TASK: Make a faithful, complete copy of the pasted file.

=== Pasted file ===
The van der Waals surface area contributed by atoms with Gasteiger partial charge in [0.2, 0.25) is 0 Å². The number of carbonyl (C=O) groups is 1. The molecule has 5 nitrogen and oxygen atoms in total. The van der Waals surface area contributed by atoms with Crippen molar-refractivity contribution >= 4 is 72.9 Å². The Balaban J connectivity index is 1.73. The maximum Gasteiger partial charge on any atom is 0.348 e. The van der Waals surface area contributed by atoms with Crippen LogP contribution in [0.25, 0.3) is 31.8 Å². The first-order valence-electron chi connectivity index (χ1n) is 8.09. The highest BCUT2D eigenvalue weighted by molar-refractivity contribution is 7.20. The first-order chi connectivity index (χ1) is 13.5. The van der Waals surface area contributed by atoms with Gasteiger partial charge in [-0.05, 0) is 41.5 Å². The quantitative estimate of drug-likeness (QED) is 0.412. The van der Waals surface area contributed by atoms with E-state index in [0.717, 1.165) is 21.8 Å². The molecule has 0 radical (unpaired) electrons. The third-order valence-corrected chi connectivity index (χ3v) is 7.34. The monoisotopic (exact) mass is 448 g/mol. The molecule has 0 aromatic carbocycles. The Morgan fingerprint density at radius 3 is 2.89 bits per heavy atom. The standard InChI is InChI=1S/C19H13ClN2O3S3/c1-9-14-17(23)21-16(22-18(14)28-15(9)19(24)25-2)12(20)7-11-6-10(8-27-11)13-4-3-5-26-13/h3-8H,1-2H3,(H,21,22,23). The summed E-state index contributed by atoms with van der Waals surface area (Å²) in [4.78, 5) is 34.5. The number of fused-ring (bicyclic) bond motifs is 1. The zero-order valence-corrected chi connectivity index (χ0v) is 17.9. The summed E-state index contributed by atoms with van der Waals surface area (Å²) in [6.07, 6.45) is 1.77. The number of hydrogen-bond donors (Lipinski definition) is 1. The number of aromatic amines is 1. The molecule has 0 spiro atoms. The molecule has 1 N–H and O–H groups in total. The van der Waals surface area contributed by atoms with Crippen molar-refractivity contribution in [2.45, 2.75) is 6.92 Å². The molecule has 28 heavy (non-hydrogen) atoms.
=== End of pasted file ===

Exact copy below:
The van der Waals surface area contributed by atoms with Gasteiger partial charge in [0.2, 0.25) is 0 Å². The number of carbonyl (C=O) groups is 1. The molecule has 5 nitrogen and oxygen atoms in total. The van der Waals surface area contributed by atoms with Crippen molar-refractivity contribution >= 4 is 72.9 Å². The Balaban J connectivity index is 1.73. The maximum Gasteiger partial charge on any atom is 0.348 e. The van der Waals surface area contributed by atoms with Crippen LogP contribution in [0.25, 0.3) is 31.8 Å². The first-order valence-electron chi connectivity index (χ1n) is 8.09. The highest BCUT2D eigenvalue weighted by molar-refractivity contribution is 7.20. The first-order chi connectivity index (χ1) is 13.5. The van der Waals surface area contributed by atoms with Gasteiger partial charge in [-0.05, 0) is 41.5 Å². The quantitative estimate of drug-likeness (QED) is 0.412. The van der Waals surface area contributed by atoms with E-state index in [0.717, 1.165) is 21.8 Å². The molecule has 0 radical (unpaired) electrons. The third-order valence-corrected chi connectivity index (χ3v) is 7.34. The monoisotopic (exact) mass is 448 g/mol. The molecule has 0 aromatic carbocycles. The Morgan fingerprint density at radius 3 is 2.89 bits per heavy atom. The standard InChI is InChI=1S/C19H13ClN2O3S3/c1-9-14-17(23)21-16(22-18(14)28-15(9)19(24)25-2)12(20)7-11-6-10(8-27-11)13-4-3-5-26-13/h3-8H,1-2H3,(H,21,22,23). The summed E-state index contributed by atoms with van der Waals surface area (Å²) in [4.78, 5) is 34.5. The number of fused-ring (bicyclic) bond motifs is 1. The zero-order valence-corrected chi connectivity index (χ0v) is 17.9. The summed E-state index contributed by atoms with van der Waals surface area (Å²) in [6.07, 6.45) is 1.77. The number of hydrogen-bond donors (Lipinski definition) is 1. The number of aromatic amines is 1. The molecule has 0 spiro atoms. The molecule has 1 N–H and O–H groups in total. The van der Waals surface area contributed by atoms with Crippen molar-refractivity contribution in [2.45, 2.75) is 6.92 Å². The molecule has 28 heavy (non-hydrogen) atoms.